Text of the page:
Fortnight for Freedom – Day Two

DAY 2: REASON and FREE WILL

IT IS IN ACCORDANCE with their dignity as persons—that is, being endowed with reason and free will and therefore privileged to bear personal responsibility—that all men should be at once impelled by nature and also bound by a moral obligation to seek the truth, especially religious truth. They are also bound to adhere to the truth, once it is known, and to order their whole lives in accord with the demands of truth.

However, men cannot discharge these obligations in a manner in keeping with their own nature unless they enjoy immunity from external coercion as well as psychological freedom. Therefore, the right to religious freedom has its foundation, not in the subjective disposition of the person, but in his very nature. In consequence, the right to this immunity continues to exist even in those who do not live up to their obligation of seeking the truth and adhering to it. Nor is the exercise of this right to be impeded, provided that the just requirements of public order are observed. Declaration on Religious Liberty (Dignitatis Humanae), no. 2 December 7, 1965

REFLECTION FOR DAY TWO:

The Council Fathers note that it is precisely because human beings are “endowed with reason and free will” that they naturally seek what is true and good and also, then, have “a moral obligation” to search for the truth. This is especially the case of seeking religious truth. Moreover, the truth they believe they have come to know binds them to that truth. Even if the “truth” they believe is not actually true, yet, because they believe it is true, they are bound to follow their conscience. As long as what they believe does not infringe the just rights of others, they cannot be coerced into giving up or changing what they believe.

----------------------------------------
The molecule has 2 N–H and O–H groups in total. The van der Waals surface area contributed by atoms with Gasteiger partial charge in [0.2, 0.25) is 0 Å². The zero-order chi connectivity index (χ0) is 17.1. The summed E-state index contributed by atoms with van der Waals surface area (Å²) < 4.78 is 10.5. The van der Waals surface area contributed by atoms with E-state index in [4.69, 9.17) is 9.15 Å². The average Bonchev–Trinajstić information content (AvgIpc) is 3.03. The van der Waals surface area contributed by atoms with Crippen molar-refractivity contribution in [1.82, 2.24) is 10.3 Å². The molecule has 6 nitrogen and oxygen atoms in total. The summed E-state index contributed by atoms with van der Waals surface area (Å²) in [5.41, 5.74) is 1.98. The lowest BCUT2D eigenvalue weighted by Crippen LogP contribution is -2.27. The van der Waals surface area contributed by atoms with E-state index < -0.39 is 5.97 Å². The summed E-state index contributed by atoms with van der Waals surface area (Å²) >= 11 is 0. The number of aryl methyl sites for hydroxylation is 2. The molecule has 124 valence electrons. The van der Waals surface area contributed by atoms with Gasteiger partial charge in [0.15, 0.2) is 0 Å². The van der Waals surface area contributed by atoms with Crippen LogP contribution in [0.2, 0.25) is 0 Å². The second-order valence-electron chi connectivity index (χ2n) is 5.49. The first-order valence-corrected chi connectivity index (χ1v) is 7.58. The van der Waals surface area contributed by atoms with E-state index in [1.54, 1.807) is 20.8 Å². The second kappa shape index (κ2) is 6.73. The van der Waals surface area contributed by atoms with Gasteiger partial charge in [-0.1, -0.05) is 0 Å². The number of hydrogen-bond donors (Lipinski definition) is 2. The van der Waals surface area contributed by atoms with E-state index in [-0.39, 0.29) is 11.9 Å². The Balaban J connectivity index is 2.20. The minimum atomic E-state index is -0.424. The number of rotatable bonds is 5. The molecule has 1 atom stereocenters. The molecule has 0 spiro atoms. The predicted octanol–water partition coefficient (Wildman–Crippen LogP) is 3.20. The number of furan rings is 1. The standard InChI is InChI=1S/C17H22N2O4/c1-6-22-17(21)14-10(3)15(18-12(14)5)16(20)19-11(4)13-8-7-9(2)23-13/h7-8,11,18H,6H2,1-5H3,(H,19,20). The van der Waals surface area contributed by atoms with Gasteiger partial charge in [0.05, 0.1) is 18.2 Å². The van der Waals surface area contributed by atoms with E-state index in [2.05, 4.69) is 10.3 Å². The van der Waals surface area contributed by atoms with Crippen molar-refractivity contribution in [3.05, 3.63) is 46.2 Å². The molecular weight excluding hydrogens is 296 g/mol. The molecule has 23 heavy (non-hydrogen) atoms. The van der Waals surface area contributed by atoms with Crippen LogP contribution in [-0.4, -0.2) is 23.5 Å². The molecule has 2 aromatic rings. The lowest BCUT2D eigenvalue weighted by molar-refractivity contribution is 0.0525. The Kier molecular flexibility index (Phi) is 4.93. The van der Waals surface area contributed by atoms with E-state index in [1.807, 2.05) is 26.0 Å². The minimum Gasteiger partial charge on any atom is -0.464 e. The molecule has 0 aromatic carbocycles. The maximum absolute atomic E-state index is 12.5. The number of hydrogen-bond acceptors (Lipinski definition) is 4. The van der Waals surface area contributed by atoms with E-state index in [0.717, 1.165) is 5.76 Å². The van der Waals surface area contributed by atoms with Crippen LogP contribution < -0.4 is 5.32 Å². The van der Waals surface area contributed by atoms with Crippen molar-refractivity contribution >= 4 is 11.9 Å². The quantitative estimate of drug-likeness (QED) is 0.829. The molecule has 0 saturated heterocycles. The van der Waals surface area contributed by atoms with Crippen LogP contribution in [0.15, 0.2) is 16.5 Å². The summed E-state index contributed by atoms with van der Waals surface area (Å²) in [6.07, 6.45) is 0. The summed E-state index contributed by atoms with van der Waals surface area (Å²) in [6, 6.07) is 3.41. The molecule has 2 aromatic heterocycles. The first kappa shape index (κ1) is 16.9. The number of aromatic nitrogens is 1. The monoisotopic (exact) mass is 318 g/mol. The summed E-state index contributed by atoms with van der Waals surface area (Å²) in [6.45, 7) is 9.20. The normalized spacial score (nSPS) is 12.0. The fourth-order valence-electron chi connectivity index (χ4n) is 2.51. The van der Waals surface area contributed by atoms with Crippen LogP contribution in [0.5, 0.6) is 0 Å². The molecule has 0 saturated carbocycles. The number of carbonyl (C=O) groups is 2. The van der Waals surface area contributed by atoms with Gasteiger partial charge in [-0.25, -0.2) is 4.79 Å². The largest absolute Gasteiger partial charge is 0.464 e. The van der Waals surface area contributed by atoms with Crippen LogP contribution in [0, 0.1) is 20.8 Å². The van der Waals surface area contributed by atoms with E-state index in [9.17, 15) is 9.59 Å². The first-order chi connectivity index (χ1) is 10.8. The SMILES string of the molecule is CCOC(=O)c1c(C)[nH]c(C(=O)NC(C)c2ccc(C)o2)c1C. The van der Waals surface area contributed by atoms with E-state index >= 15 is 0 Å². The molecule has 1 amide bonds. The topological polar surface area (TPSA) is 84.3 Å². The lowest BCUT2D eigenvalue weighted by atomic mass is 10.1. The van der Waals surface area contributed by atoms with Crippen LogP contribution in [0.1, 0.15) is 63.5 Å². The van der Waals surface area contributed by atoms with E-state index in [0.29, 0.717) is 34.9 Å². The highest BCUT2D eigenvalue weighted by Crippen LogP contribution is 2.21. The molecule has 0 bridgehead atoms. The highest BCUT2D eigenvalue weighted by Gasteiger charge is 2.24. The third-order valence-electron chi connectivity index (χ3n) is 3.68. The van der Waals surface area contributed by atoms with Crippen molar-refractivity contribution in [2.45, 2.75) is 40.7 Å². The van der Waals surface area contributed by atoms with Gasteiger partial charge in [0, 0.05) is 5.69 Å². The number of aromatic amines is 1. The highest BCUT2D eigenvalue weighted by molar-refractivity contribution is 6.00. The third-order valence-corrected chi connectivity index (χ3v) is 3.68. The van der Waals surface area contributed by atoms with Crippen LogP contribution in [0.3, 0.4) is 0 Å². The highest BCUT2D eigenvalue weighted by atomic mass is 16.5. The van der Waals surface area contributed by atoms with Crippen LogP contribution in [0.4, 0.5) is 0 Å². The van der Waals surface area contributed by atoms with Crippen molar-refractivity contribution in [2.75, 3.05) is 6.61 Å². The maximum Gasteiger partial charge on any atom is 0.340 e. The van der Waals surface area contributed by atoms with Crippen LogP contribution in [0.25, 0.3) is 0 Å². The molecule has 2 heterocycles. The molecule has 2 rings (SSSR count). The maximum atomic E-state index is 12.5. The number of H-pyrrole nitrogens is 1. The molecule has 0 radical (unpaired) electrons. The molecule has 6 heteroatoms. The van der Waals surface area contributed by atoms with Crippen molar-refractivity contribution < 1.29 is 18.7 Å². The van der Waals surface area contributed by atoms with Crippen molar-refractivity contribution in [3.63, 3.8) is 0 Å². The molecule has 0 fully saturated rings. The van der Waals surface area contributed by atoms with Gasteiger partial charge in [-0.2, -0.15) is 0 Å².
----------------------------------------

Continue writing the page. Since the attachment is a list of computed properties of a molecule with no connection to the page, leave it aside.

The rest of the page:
Moreover, the Council states that in order for human beings to fulfill their obligation to seek the truth and live by it, they must be free to do so. No one or no authority is to force them to believe something to which they themselves have not freely given their consent.

Why does the Council stress the need to seek freely religious truth? Why do those who believe what is actually false still possess religious freedom?

Let us pray:

Prayer for the Protection of Religious Liberty

O God our Creator,
Through the power and working of your Holy Spirit,
you call us to live out our faith in the midst of the world,
bringing the light and the saving truth of the Gospel
to every corner of society.

We ask you to bless us
in our vigilance for the gift of religious liberty.
Give us the strength of mind and heart
to readily defend our freedoms when they are threatened;
give us courage in making our voices heard
on behalf of the rights of your Church
and the freedom of conscience of all people of faith.

Grant, we pray, O heavenly Father,
a clear and united voice to all your sons and daughters
gathered in your Church
in this decisive hour in the history of our nation,
so that, with every trial withstood
and every danger overcome—
for the sake of our children, our grandchildren,
and all who come after us—
this great land will always be “one nation, under God,
indivisible, with liberty and justice for all.”

We ask this through Christ our Lord.

Amen.

Available in PDF. To read the reflections for all the days of the Fortnight, you may find them here.

___

For Day One’s Reflection and Introduction.

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